After the Supreme Court overturned Roe v. Wade in June, gynecologists across the country have reported seeing an increase in patients who want to get their fallopian tubes tied. But it isn’t always easy to get the procedure. The Washington Post asked doctors about tubal sterilizations; here’s what they said.
1. What is tubal sterilization?
Tubal sterilization, also known as tubal ligation or “getting your tubes tied,” is a form of permanent sterilization involving closing the fallopian tubes, or removing them entirely (which is known as a bilateral salpingectomy). The fallopian tubes carry eggs from the ovaries to the uterus and are the site of fertilization with sperm, allowing for a pregnancy. Once closed or removed, the tubes can no longer allow for fertilization, preventing pregnancies with more than a 99.5 percent success rate.
2. How old do I have to be to get my tubes tied?
There is no set legal age requirement for getting your tubes tied, and the age minimum can vary by state, insurance company and physician. Many younger patients have faced, and continue to face, doubt and pushback from doctors, and some are denied the procedure entirely. If you are younger than 21, Medicaid will not cover the procedure.
3. Will my insurance cover the procedure?
Under the Affordable Care Act, private insurance companies are required to cover tubal sterilizations, but patients may still have to pay some of the cost. Patients using Medicaid to cover sterilization must wait at least 30 days to receive the procedure after giving consent — another requirement that some say is a barrier. “For people who are pregnant and desiring a tubal at the time of their delivery, or immediately postpartum, [the Medicaid waiting period] has become an issue,” said Amy Lasky, an OB/GYN in Stony Brook, N.Y. Out-of-pocket costs for the procedure can range from zero dollars with insurance to $6,000 without it — many times the cost of a vasectomy, a form of sterilization that prevents sperm from flowing through the sperm duct and combining with semen.
4. Is tubal sterilization reversible?
It depends. Most types of tubal sterilization cannot be reversed, but some procedures are technically reversible through major surgery that is not always effective and can be costly. However, physicians encourage patients to be certain they want their tubes tied, because the procedure is not meant to be reversible. “It’s meant to be considered permanent,” Lasky said. “I think that’s a common misconception that people have when talking about tying your tubes, that it’s like a tie that you can then untie. I’ve heard that before, but it is not that. It’s considered sterilization [that is] permanent.” Bilateral salpingectomies, which are increasingly common, are not reversible because they involve entirely removing the fallopian tubes, said Franziska Haydanek, an OB/GYN in Rochester, N.Y., who makes TikTok videos informing patients about tubal sterilizations.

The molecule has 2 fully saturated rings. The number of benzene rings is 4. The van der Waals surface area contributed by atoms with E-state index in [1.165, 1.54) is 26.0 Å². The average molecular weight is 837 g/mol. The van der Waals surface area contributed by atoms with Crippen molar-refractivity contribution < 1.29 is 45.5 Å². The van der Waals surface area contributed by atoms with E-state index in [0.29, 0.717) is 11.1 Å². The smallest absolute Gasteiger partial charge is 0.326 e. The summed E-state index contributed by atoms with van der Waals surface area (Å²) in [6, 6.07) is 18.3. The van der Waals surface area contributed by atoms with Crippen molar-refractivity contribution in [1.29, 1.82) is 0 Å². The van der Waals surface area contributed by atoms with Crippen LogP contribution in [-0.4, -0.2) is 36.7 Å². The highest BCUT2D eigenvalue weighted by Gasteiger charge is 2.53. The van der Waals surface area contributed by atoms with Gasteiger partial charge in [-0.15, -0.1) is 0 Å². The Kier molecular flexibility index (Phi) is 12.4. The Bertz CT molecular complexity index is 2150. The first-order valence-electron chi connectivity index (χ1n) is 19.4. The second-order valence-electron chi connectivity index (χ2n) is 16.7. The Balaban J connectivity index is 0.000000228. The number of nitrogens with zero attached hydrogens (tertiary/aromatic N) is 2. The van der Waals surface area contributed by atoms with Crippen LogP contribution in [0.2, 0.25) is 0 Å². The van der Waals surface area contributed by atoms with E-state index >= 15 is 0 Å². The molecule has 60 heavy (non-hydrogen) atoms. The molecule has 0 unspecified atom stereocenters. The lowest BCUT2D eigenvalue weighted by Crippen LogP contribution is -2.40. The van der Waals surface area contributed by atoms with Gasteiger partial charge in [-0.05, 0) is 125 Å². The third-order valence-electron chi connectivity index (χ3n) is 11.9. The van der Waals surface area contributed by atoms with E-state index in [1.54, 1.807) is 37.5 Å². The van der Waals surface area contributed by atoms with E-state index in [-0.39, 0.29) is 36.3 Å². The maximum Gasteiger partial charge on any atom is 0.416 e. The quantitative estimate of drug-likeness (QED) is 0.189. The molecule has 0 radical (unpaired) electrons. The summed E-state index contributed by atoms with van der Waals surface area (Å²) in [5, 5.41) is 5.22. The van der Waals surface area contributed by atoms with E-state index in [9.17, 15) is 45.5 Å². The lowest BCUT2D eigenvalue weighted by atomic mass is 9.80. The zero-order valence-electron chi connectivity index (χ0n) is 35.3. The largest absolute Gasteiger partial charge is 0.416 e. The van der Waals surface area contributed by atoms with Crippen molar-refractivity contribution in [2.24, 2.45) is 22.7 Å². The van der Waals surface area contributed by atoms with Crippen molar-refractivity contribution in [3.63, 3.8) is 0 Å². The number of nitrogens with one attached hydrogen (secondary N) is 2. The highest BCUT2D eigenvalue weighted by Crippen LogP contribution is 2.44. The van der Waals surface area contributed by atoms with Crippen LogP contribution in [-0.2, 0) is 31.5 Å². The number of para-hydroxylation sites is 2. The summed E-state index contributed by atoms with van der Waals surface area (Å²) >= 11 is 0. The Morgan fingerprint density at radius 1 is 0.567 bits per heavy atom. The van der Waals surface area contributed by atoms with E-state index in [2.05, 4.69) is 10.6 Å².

5. What can I expect at my initial consultation for a tubal sterilization?
According to recommendations from the American College of Obstetricians and Gynecologists, physicians are advised to emphasize to patients the permanence of the procedure, discuss with patients other reversible contraceptive options and, “in appropriate cases,” discuss the sterilization of male partners “as an option with fewer risks and greater efficacy than female sterilization.” You may be asked how certain you are about being sterilized, especially if you are younger, and be informed about the risk of regret. Many younger patients have reported facing resistance from physicians during consultations.
6. How difficult is it to get a tubal sterilization performed?
In addition to the barriers some patients report about getting the procedure performed, it is important to note the procedure itself is a surgical procedure, unlike a vasectomy, which is an office procedure. “It takes around under 30 minutes,” Lasky said. “But compared to vasectomy, it’s far more invasive.” Although it is a minor surgery with generally three incisions, she said it has surgical limitations: no heavy lifting for at least four weeks, no exercise, waiting to go back to work until you feel ready. “Although for a minor surgery, I have plenty of people who go back to work the next week,” Lasky said, adding that pain and recovery is also “different for everybody.”
7. Can I still get pregnant after a tubal sterilization?
Tubal ligations are more than 99.5 percent effective in preventing pregnancy, Lasky said. But if you decide to have children post-tubal sterilization, you can still pursue a planned pregnancy through in vitro fertilization (IVF) or surrogacy. IVF is an expensive procedure, however, and typically costs $15,000, according to Haydanek. And there are concerns that the IVF procedure could become more complicated and costly after the Dobbs decision.
8. Where can I schedule a tubal sterilization and find resources?
In addition to making informative TikTok videos, Haydanek has put together a list of gynecologists she describes as “willing to perform a tubal ligation on any patient, 18-21+, no matter their marital status or number of children.” Lasky has created a Twitter thread with resources. And r/childfree on Reddit offers resources for patients seeking tubal sterilizations. Patients have also reported bringing sterilization binders to appointments assembled from online how-to guides to answer their physicians’ questions.